I think the other thing I find exhausting is that the dad knows EVERYTHING. And every detail about everything they do is spelled out in this book. I’m surprised every bowel movement and menstrual cycle isn’t documented! We sit through the seemingly endless minutiae of building, how Mr. MacGuyver Robinson tied this together and laid planks this way and that and everything just worked! And all their “capital” ideas. It’s like binge watching Seinfeld…a show about nothing, only at least Seinfeld was hilarious. This book isn’t funny. It’s not even entertaining. It’s boring. “Today we awoke, killed stuff, ate, explored, built stuff, and then went to bed.” Over and over for however many chapters. What a turd!

Jane · March 21, 2017 at 8:13 am

I stopped reading (an abridged version) after the dad whistled and the iguana twitched happily, and rolled over, only to get murdered. I was thinking, aw, they are curious about it. Then, bam, let’s kill it. Oh, wait, I take it back, I made it to where a baby buffalo had a ring up through its nose. I though, jeeze, you have to kill or maim EVERYTHING you encounter? You can’t just enjoy the animals? They took a small freakin zoo off the boat, but then kill all sorts of critters in the wild. I just didn’t want to read more about each new animal they encounter, and how they kill it.

Marto · April 9, 2017 at 8:21 pm

Yes, I read it to my daughters, not having remembered the number of animals killed. We would preface every reading with ‘I wonder how many animals the Swiss Family Robinson will kill tonight?’ Sometimes the kids would try to guess how many. It was usually over a dozen. Needless to say times have changed and attitudes to animals and nature too. The world is not seen as a cornucopia for exploitation any more (well at least by most people – mining giants not included). After one particularly gruesome chapter my eldest daughter sighed: ‘I hate these people’. And, Becky, as well as having everything they could possibly need at their disposal to live a comfortable life, they also find a shipwrecked woman to pair off with their eldest son, and then a ship arrives with a couple more for the other boys. So very convenient. It’s not a well-written book. A classic of the times only. Thanks for writing this piece. It was worth acknowledging.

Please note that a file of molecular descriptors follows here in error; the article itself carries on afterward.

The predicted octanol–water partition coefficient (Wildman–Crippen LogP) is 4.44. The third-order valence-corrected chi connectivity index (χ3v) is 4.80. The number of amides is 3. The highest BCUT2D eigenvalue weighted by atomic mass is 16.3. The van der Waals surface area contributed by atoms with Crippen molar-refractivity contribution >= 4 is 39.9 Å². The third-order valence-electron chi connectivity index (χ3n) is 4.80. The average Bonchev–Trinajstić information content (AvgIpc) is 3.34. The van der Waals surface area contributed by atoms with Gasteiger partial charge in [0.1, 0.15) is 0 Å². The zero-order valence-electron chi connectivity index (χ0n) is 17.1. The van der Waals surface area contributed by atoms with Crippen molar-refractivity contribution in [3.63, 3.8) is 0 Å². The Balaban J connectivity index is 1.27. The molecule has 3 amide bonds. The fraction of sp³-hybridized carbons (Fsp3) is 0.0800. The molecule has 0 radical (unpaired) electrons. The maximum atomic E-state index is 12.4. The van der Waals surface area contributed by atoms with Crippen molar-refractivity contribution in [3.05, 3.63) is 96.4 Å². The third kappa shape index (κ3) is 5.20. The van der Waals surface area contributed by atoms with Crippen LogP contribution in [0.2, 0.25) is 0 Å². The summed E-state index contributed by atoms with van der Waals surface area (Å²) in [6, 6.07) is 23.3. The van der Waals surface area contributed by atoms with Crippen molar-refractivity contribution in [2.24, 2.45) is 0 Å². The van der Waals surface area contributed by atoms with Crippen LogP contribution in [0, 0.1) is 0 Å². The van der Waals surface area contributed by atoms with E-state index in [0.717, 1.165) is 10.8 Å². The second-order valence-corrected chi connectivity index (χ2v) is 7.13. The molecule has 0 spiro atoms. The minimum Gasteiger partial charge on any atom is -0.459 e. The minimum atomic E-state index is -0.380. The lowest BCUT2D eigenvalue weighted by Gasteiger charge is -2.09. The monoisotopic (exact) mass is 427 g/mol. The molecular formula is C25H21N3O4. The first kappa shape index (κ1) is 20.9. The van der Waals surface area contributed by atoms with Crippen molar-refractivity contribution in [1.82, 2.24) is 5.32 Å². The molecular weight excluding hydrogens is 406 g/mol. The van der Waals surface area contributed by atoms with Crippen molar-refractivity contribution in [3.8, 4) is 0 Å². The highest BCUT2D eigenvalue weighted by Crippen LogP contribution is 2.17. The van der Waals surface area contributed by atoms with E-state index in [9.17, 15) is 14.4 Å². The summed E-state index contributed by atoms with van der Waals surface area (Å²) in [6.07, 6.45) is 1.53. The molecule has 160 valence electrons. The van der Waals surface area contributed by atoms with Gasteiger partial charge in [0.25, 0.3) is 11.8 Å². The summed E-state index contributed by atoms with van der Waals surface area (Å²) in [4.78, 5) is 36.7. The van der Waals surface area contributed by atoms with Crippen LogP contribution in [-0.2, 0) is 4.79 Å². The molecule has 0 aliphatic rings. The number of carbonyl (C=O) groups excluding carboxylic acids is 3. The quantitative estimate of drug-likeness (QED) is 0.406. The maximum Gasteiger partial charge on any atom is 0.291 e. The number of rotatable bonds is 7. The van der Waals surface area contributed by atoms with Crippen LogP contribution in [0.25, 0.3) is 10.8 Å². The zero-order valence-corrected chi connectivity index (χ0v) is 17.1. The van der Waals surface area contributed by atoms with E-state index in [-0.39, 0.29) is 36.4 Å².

Emma · August 23, 2017 at 8:22 pm

Oh, wow. Two of my friends and I just drove 13 hours from MD to KY for the solar eclipse this week, and we started listening to TSFR on audio. First, it is a mind-numbing story about the daily minutiae of cultivating the island and killing everything on it, rather than the exciting adventure I thought it would be, but then there is the preposterousness of, like you said, the improbability and absurdity of the existence of the plants and animals they claim live on this island, along with the good fortune that their shipwrecked vessel contained EVERY. POSSIBLE. TOOL. they could EVER. NEED. for gardening, hunting, fishing, inventing, etc., along with the ridiculousness that the father contains all knowledge of said animals, plants and workmanship-knowhow needed to sustain the family in the way accounted for in the book…. But then there is also the senseless and needless slaughter of animals (mainly at the hands of little psychopath Fritz), and the father, who admonishes his sons for being boastful, yet takes every opportunity possible to grandiosely boast about how smart and skillful and knowledgeable he is… Gag.I *almost* feel bad for mom, being stuck with these asshats, but she willingly chose to marry their leader, so I can’t feel to bad for her. We got 75% of the way through the audiobook (8 out of 12 soul-numbing HOURS), but I don’t know if I have the heart to make it through the last four. This book just may literally break my mind and crush my soul.